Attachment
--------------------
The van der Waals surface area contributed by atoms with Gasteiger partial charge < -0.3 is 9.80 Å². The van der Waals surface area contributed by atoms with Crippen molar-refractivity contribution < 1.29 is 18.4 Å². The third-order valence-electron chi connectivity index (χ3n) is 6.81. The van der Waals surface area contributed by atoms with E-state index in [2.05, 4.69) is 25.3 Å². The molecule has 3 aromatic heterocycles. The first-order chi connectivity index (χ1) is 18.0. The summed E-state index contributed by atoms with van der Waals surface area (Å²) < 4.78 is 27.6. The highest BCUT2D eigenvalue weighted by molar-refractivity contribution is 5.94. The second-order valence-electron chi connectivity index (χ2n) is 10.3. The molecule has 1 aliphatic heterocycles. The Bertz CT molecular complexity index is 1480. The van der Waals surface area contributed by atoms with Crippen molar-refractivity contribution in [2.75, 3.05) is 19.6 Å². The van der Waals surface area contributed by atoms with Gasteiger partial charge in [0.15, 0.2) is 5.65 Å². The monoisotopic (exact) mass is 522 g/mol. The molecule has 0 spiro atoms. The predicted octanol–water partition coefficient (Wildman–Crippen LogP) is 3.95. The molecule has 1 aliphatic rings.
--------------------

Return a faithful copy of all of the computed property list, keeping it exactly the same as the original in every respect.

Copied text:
The van der Waals surface area contributed by atoms with Gasteiger partial charge < -0.3 is 9.80 Å². The van der Waals surface area contributed by atoms with Crippen molar-refractivity contribution < 1.29 is 18.4 Å². The third-order valence-electron chi connectivity index (χ3n) is 6.81. The van der Waals surface area contributed by atoms with E-state index in [2.05, 4.69) is 25.3 Å². The molecule has 3 aromatic heterocycles. The first-order chi connectivity index (χ1) is 18.0. The summed E-state index contributed by atoms with van der Waals surface area (Å²) < 4.78 is 27.6. The highest BCUT2D eigenvalue weighted by molar-refractivity contribution is 5.94. The second-order valence-electron chi connectivity index (χ2n) is 10.3. The molecule has 1 aliphatic heterocycles. The Bertz CT molecular complexity index is 1480. The van der Waals surface area contributed by atoms with Crippen molar-refractivity contribution in [2.75, 3.05) is 19.6 Å². The van der Waals surface area contributed by atoms with Gasteiger partial charge in [0.15, 0.2) is 5.65 Å². The monoisotopic (exact) mass is 522 g/mol. The molecule has 0 spiro atoms. The predicted octanol–water partition coefficient (Wildman–Crippen LogP) is 3.95. The molecule has 1 aliphatic rings.